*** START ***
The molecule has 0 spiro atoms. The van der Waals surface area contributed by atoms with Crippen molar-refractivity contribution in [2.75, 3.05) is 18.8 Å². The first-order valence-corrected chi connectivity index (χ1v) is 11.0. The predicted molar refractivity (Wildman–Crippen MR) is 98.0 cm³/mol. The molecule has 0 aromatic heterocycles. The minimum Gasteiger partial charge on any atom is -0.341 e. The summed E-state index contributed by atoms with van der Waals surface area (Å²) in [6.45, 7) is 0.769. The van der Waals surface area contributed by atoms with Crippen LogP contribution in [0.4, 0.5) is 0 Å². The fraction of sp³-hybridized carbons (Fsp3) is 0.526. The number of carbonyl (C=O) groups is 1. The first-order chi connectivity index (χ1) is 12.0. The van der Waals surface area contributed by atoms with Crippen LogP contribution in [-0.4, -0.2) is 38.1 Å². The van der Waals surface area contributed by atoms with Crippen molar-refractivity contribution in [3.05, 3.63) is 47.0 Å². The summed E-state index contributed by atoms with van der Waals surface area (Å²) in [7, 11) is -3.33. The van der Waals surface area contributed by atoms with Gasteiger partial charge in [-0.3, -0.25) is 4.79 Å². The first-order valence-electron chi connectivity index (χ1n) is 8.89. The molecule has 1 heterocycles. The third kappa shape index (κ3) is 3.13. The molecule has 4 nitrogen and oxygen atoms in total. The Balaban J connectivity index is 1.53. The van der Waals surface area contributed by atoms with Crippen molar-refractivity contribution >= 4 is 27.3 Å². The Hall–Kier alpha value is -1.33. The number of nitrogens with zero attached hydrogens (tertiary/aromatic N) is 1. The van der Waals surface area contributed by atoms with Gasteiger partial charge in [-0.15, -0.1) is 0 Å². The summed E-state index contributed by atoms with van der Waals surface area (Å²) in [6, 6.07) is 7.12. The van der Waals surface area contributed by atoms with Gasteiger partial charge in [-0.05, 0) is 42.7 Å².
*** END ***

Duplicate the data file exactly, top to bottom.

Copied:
The molecule has 0 spiro atoms. The van der Waals surface area contributed by atoms with Crippen molar-refractivity contribution in [2.75, 3.05) is 18.8 Å². The first-order valence-corrected chi connectivity index (χ1v) is 11.0. The predicted molar refractivity (Wildman–Crippen MR) is 98.0 cm³/mol. The molecule has 0 aromatic heterocycles. The minimum Gasteiger partial charge on any atom is -0.341 e. The summed E-state index contributed by atoms with van der Waals surface area (Å²) in [6.45, 7) is 0.769. The van der Waals surface area contributed by atoms with Crippen LogP contribution in [0.4, 0.5) is 0 Å². The fraction of sp³-hybridized carbons (Fsp3) is 0.526. The number of carbonyl (C=O) groups is 1. The first-order chi connectivity index (χ1) is 12.0. The van der Waals surface area contributed by atoms with Crippen LogP contribution in [-0.4, -0.2) is 38.1 Å². The van der Waals surface area contributed by atoms with Crippen molar-refractivity contribution in [3.05, 3.63) is 47.0 Å². The summed E-state index contributed by atoms with van der Waals surface area (Å²) in [7, 11) is -3.33. The van der Waals surface area contributed by atoms with Gasteiger partial charge in [-0.3, -0.25) is 4.79 Å². The first-order valence-electron chi connectivity index (χ1n) is 8.89. The molecule has 1 heterocycles. The third kappa shape index (κ3) is 3.13. The molecule has 4 nitrogen and oxygen atoms in total. The Balaban J connectivity index is 1.53. The van der Waals surface area contributed by atoms with Crippen molar-refractivity contribution >= 4 is 27.3 Å². The Hall–Kier alpha value is -1.33. The number of nitrogens with zero attached hydrogens (tertiary/aromatic N) is 1. The van der Waals surface area contributed by atoms with Gasteiger partial charge in [-0.15, -0.1) is 0 Å². The summed E-state index contributed by atoms with van der Waals surface area (Å²) in [6, 6.07) is 7.12. The van der Waals surface area contributed by atoms with Gasteiger partial charge in [-0.05, 0) is 42.7 Å².